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Digital campaigning in 2020 will rely on personal connections

Nicholas Thompson, Editor-in-Chief of WIRED, provides his perspective on technology news:

How do you run a successful digital campaign in 2020?

Well, we know that all campaigning during 2020, because of the pandemic, will be digital. What do you need to do? My guess is that the most successful campaigns will be ones that really learn how to leverage personal connections, to make it easy for you to pass a message to someone in your address book. Because I think mass communication, mass blasts, registration forms to "get out the vote" on big web sites were saturated. It's going to be human to human contact that changes people's votes or gets people to the polls who wouldn't get there otherwise.

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Twitter hack mystery; does two-factor authentication make you safe?

Nicholas Thompson, editor-in-chief of WIRED, helps us make sense of today's stories in technology:

Whoa Twitter! What happened this week?

Well, on Wednesday, a whole bunch of prominent Twitter accounts, Jeff Bezos, Bill Gates, Elon Musk, Apple, started tweeting out a Bitcoin scam. The same one. It said, "send money to this address and we'll send you back twice as much." Clearly a fraud. But what was interesting about it is that it wasn't like one account that had been compromised. A whole bunch of accounts have been compromised. Meaning most likely someone got access to a control panel at Twitter. The big mystery is how they got access to it? And why, if they had so much power, all they did was run a stupid Bitcoin scam?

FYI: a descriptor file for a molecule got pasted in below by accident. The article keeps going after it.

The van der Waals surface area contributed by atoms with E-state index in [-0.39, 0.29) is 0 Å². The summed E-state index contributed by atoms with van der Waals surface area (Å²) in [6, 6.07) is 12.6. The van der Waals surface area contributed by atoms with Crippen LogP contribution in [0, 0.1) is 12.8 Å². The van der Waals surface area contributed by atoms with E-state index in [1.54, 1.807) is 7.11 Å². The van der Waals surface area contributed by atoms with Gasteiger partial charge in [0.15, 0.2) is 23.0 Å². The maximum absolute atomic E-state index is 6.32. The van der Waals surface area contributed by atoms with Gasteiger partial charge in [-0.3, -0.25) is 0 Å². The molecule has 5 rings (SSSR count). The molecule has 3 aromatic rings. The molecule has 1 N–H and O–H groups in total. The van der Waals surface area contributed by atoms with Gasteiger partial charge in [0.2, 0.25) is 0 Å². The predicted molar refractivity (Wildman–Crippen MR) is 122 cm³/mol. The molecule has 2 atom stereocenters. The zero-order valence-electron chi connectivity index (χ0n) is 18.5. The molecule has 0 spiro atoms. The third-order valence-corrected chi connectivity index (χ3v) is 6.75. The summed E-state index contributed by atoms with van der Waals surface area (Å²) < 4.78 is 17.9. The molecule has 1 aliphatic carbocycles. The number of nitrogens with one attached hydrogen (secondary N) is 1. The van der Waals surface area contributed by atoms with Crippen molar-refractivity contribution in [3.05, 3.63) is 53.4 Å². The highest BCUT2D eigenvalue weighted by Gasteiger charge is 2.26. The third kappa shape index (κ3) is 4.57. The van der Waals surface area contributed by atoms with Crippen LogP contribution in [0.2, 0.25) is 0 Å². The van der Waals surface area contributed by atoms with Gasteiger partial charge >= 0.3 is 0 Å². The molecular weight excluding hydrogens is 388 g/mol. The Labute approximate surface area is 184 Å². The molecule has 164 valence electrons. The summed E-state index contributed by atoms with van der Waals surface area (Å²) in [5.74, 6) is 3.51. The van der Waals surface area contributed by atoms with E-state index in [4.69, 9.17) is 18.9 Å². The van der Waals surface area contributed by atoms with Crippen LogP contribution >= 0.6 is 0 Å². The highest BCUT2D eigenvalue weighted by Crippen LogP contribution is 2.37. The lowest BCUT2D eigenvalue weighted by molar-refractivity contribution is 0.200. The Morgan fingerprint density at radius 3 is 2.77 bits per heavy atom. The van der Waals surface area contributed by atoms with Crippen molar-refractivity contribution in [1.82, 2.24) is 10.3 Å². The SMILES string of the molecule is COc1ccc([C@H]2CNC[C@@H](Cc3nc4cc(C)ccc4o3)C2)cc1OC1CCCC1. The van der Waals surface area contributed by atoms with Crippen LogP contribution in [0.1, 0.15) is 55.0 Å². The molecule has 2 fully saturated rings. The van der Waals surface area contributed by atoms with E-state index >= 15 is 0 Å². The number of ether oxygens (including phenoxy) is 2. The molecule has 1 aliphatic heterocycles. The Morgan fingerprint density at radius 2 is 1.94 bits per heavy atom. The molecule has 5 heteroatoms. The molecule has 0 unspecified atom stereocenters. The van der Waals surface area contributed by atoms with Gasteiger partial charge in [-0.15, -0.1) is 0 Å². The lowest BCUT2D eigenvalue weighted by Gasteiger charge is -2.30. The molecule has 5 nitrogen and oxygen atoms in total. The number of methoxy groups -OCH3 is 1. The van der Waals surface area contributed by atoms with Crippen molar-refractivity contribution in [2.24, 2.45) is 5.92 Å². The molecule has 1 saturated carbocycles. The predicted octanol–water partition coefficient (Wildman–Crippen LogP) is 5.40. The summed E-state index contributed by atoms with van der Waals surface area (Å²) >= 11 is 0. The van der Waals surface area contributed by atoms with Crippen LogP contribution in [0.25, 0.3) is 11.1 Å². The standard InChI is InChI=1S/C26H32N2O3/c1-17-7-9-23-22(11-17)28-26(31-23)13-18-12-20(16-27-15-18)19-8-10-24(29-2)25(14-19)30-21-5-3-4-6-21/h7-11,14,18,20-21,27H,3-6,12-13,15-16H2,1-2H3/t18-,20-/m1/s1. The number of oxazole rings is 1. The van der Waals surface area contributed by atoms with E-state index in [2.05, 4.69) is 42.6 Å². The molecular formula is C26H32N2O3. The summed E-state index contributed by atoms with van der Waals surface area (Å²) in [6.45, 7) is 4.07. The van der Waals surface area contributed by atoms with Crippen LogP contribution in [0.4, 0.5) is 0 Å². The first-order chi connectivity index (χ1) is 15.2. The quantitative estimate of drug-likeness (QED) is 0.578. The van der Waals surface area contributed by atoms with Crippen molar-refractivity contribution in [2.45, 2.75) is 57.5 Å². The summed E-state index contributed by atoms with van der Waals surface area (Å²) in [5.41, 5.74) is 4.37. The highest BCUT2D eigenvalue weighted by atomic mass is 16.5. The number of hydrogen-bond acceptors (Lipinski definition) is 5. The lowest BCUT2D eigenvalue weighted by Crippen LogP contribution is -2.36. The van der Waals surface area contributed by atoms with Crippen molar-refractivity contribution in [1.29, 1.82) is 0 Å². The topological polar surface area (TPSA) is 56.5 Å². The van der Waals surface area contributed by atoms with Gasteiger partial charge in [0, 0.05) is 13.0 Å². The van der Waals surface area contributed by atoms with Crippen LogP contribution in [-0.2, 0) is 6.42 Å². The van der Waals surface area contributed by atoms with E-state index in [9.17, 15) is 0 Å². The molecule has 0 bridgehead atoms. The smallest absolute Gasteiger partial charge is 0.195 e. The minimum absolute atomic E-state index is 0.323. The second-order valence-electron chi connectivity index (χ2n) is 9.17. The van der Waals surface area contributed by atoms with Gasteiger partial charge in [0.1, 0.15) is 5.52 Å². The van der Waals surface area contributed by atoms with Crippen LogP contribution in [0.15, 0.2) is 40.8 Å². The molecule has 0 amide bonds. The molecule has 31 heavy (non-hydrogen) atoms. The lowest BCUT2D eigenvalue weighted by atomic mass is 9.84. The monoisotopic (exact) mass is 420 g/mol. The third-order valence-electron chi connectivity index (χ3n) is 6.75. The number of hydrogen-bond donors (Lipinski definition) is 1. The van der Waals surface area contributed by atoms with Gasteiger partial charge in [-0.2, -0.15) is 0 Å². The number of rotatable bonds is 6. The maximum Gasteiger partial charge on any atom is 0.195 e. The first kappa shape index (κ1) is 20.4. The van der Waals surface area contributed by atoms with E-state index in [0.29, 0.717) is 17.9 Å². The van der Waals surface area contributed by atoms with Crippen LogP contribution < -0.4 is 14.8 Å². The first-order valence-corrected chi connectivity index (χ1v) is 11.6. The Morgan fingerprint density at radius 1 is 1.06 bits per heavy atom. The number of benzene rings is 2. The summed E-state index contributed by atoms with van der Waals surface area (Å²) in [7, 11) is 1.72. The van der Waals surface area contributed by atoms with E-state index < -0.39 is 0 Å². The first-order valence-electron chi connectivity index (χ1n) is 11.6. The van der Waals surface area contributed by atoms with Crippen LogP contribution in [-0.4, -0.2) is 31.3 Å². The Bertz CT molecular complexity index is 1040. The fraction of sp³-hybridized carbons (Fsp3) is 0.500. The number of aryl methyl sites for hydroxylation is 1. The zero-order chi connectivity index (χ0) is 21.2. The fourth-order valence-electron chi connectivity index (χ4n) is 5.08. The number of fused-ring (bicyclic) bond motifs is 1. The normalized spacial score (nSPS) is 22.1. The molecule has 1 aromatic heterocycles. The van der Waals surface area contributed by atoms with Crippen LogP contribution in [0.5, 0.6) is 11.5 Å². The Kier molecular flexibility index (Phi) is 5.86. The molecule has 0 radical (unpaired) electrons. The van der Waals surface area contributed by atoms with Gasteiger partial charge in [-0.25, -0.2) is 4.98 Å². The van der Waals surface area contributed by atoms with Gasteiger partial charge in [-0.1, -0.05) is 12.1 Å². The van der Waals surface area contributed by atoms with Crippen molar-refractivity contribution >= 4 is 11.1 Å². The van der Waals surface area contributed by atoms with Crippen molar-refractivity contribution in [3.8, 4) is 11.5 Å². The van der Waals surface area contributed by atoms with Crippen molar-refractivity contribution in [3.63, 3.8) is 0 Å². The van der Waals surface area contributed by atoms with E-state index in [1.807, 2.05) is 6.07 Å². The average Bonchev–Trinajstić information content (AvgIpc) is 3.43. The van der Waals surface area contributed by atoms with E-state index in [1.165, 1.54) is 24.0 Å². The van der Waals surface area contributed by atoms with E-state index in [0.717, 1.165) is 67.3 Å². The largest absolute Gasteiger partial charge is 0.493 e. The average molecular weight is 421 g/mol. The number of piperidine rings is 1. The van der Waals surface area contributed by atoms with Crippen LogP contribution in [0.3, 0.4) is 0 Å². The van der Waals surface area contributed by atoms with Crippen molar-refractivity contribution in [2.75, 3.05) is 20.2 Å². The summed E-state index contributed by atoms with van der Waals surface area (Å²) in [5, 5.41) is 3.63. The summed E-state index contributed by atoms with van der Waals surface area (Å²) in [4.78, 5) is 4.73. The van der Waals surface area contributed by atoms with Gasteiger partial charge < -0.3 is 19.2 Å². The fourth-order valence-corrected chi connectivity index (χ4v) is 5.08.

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Law Enforcement & Tech; Facebook Staff Concerns; Musk vs Bezos

Nicholas Thompson, editor-in-chief of WIRED, helps us make sense of today's stories in technology:

What kind of technology is law enforcement using in their standoff with protesters?

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Trump vs Twitter; Civilians in Space?

Nicholas Thompson, editor-in-chief of WIRED, explains the feud between Trump and Twitter and weighs in on Elon Musk's ambitious space plans:

What is happening between Trump and Twitter?

A lot. Twitter decided it had to fact check the president because the president said something that wasn't entirely true, and perhaps was false, about voting. Twitter cares a lot about lies about voting. So, they fact check Trump. Trump got really mad, said he's going to get rid of some of the laws that protect Twitter from liability when people say bad things on their platform. That started war number one.

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